IT solutions in diagnostic laboratories

IT systems improve efficiency and security of your work processes

PTA's expertise covers the entire value-added chain for IT solutions in diagnostic laboratories – from identifying requirements, through implementation and validation, to rolling out the software and support at all levels.


For an overview of our projects in this area, see our industry spotlight: diagnostics and pharmaceuticals.

What should a laboratory information system be capable of?

A laboratory information system (LIS) supports the operation and management of diagnostic and research laboratories.


Its main tasks are order management and consolidation of results in order to enable standardized and prompt dissemination of results to the doctor treating the patient. To provide this service, it must ensure a high level of data security, be intuitive, error-free and efficient to operate and be fail-safe and expandable. Given the increasing automation in laboratories, it is important that a modern LIS not only provides analytical services but also monitors and controls work processes in pre-analysis and post-analysis.

Laboratory information systems (LIS), work area managers (WAM)

The central, key element of any laboratory information (management) system is managing laboratory-related information. It both provides an interface to the outside world (doctors, laboratories, wards, etc.) and distributes information between the work areas or departments within a laboratory (clinical chemistry, hematology, microbiology, molecular diagnostics, endocrinology etc.).


Due to the varying conditions in the different departments, dedicated subsystems are often used for localized control of the departments.


A key element of the clinical/chemical laboratory is the work area manager, who is tasked with distributing patient samples and the corresponding orders and information to the relevant devices or workstations. The samples are prepared and distributed in the pre-analytics area in accordance with the tests to which they are to be subjected. The WAM controls how many parts of the sample (aliquots) have to be distributed to which devices in order to achieve the shortest possible sample dwell time before testing. A high degree of automation and the use of automatic identification systems, such as bar codes and RFID tags, means that a large number of patient samples can be tested as free from errors as possible in a short time.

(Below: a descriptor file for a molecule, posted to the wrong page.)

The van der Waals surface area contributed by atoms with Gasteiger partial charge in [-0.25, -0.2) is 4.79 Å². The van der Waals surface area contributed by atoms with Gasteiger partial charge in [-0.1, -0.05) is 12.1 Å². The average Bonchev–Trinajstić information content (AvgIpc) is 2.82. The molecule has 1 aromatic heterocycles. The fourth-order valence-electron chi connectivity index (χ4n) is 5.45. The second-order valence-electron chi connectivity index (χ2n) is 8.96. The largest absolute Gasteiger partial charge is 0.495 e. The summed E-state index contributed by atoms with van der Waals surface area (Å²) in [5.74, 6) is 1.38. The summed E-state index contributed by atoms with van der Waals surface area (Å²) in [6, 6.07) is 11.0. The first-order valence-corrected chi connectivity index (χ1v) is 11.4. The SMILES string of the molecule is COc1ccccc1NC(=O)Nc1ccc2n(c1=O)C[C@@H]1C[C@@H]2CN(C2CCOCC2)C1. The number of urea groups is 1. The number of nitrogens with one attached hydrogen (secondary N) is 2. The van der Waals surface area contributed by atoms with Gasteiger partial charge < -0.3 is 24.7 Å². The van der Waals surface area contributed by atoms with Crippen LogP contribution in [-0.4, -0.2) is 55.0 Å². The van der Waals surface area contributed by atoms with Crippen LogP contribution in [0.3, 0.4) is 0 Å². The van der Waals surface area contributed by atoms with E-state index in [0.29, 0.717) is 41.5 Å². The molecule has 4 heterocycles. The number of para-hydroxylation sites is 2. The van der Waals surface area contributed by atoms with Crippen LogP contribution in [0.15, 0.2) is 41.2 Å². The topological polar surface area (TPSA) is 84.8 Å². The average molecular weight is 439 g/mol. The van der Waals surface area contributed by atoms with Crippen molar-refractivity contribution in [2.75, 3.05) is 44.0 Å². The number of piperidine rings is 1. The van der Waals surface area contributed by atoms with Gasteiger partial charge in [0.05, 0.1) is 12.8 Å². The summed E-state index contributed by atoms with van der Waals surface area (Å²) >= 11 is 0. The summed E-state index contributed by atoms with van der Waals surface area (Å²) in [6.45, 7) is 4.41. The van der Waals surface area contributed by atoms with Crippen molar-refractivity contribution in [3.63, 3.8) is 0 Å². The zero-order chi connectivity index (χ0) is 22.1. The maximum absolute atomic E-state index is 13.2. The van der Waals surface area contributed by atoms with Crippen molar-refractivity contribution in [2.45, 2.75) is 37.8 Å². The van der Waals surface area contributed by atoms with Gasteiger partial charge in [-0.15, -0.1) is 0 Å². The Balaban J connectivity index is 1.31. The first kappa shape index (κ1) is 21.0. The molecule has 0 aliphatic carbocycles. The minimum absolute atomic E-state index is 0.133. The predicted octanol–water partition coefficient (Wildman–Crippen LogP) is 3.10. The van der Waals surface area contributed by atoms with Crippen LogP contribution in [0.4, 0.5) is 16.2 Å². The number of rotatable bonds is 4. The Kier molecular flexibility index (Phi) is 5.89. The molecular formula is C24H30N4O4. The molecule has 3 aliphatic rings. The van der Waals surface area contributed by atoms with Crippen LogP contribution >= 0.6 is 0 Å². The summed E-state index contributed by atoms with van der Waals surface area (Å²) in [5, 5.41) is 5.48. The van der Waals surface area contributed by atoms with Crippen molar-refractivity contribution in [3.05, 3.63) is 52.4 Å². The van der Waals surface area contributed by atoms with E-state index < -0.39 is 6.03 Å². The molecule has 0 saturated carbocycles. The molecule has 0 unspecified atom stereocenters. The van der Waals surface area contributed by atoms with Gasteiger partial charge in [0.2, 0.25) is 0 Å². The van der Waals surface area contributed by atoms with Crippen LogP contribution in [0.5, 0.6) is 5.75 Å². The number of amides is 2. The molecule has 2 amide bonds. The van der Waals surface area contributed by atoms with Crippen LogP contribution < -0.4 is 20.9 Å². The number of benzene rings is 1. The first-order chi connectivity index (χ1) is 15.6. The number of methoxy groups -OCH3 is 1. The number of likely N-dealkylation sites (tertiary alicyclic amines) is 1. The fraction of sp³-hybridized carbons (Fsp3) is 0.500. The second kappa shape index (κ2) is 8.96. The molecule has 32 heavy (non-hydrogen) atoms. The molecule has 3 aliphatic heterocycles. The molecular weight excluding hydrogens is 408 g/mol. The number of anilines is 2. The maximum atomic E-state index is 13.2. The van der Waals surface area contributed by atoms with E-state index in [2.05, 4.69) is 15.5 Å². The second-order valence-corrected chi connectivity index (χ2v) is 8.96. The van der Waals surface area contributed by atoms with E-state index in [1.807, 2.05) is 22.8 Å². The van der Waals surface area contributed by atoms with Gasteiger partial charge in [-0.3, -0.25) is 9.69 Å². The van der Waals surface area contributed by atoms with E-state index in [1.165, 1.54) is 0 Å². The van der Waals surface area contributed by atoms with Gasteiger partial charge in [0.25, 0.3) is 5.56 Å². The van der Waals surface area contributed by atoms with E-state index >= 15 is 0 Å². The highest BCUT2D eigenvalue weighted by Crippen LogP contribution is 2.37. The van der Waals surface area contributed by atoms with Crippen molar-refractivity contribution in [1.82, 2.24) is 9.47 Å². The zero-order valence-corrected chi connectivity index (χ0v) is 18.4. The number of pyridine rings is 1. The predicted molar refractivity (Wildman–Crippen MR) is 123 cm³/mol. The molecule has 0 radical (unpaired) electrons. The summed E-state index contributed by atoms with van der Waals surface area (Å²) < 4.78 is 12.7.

The measured data are transferred from the measuring devices to the WAM or LIS; standard protocols like ASTM and HL7 are used here. Near patient testing instruments, which are used directly on the patient, can also be connected and managed.


In laboratory fields such as microbiology, automation is only possible to a limited extent, so LIS also has to support manual processes efficiently.


Once the analyses are complete, the results are validated medically. Here, the software supports the laboratory physicians by presenting the data clearly. The results are then transferred to the treating doctor or higher-level systems like the clinic information system, either as printed test reports or through automatic interfaces. Post-analytical modules and devices monitor and control storage of the samples.

Data security and regulatory requirements

When operating this kind of system, large quantities of data need to be managed securely over long periods of time. This can only be accomplished professionally with a database. A database also makes it possible to display reports on results specifically. In addition, the laboratory information system can also complete tasks of a non-analytical nature, such as managing blood reserves in a hospital.


Protection against incorrect or mixed up results is enormously important to patient safety. There are therefore standards that require compliance with rules and considerations in the software development process. One important standard, for example, is EN ISO 62304, which specifies what must be taken into account when creating medical software. Testing the software intensively is a key factor here. This starts at the smallest possible level, the individual modules (unit test), and proceeds to the component and system tests. Issues that were considered particularly critical in the risk assessment in accordance with EN ISO 14791 also need to be designed and tested with particular care. Complex systems of this kind can only be tested manually. Automated tests and stress tests help to continuously verify the quality of the software.


Once a system is live, it is crucial to ensure that the results are correct. Regular reference measurements and statistics create a set of information that can also be viewed by inspection authorities. Quality control is determined by two fundamental sets of procedural rules: the German RiliBäk (guidelines of the German Federal Medical Council on quality assurance in medical analysis laboratories) and the internationally applicable Westgard Rules.